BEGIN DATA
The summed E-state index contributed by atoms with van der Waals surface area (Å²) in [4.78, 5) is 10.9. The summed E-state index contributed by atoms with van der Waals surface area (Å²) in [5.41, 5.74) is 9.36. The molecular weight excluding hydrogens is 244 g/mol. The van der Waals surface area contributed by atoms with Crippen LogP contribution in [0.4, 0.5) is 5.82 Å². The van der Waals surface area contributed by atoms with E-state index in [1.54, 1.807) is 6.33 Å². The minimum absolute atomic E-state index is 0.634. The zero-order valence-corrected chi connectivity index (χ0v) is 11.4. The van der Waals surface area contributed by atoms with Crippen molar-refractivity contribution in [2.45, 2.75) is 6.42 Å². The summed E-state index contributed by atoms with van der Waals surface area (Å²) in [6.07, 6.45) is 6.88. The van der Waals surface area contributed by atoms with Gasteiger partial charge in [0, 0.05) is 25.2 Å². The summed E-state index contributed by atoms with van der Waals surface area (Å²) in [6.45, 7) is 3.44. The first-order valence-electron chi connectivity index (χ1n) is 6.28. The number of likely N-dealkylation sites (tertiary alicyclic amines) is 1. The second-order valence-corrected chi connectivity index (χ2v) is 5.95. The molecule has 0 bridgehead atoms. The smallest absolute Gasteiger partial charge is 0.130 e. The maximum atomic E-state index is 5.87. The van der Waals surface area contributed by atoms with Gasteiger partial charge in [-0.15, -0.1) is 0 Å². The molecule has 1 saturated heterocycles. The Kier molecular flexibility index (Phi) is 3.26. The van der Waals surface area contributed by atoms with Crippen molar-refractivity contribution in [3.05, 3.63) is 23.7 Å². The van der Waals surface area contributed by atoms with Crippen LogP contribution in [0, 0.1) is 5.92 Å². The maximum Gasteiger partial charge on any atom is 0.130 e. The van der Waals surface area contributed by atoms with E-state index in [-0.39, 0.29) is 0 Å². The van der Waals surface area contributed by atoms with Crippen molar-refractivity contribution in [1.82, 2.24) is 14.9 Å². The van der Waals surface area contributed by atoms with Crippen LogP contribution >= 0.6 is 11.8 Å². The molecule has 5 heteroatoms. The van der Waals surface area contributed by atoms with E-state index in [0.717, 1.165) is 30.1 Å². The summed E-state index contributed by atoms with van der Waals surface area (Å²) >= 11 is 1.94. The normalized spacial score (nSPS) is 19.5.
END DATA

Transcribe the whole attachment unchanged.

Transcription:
The summed E-state index contributed by atoms with van der Waals surface area (Å²) in [4.78, 5) is 10.9. The summed E-state index contributed by atoms with van der Waals surface area (Å²) in [5.41, 5.74) is 9.36. The molecular weight excluding hydrogens is 244 g/mol. The van der Waals surface area contributed by atoms with Crippen LogP contribution in [0.4, 0.5) is 5.82 Å². The van der Waals surface area contributed by atoms with E-state index in [1.54, 1.807) is 6.33 Å². The minimum absolute atomic E-state index is 0.634. The zero-order valence-corrected chi connectivity index (χ0v) is 11.4. The van der Waals surface area contributed by atoms with Crippen molar-refractivity contribution in [2.45, 2.75) is 6.42 Å². The summed E-state index contributed by atoms with van der Waals surface area (Å²) in [6.07, 6.45) is 6.88. The van der Waals surface area contributed by atoms with Gasteiger partial charge in [0, 0.05) is 25.2 Å². The summed E-state index contributed by atoms with van der Waals surface area (Å²) in [6.45, 7) is 3.44. The first-order valence-electron chi connectivity index (χ1n) is 6.28. The number of likely N-dealkylation sites (tertiary alicyclic amines) is 1. The second-order valence-corrected chi connectivity index (χ2v) is 5.95. The molecule has 0 bridgehead atoms. The smallest absolute Gasteiger partial charge is 0.130 e. The maximum atomic E-state index is 5.87. The van der Waals surface area contributed by atoms with Gasteiger partial charge in [-0.15, -0.1) is 0 Å². The molecule has 1 saturated heterocycles. The Kier molecular flexibility index (Phi) is 3.26. The van der Waals surface area contributed by atoms with Crippen molar-refractivity contribution in [3.05, 3.63) is 23.7 Å². The van der Waals surface area contributed by atoms with Crippen LogP contribution in [0, 0.1) is 5.92 Å². The maximum Gasteiger partial charge on any atom is 0.130 e. The van der Waals surface area contributed by atoms with E-state index in [-0.39, 0.29) is 0 Å². The van der Waals surface area contributed by atoms with Crippen molar-refractivity contribution in [1.82, 2.24) is 14.9 Å². The van der Waals surface area contributed by atoms with Crippen LogP contribution >= 0.6 is 11.8 Å². The molecule has 5 heteroatoms. The van der Waals surface area contributed by atoms with E-state index in [0.717, 1.165) is 30.1 Å². The summed E-state index contributed by atoms with van der Waals surface area (Å²) >= 11 is 1.94. The normalized spacial score (nSPS) is 19.5.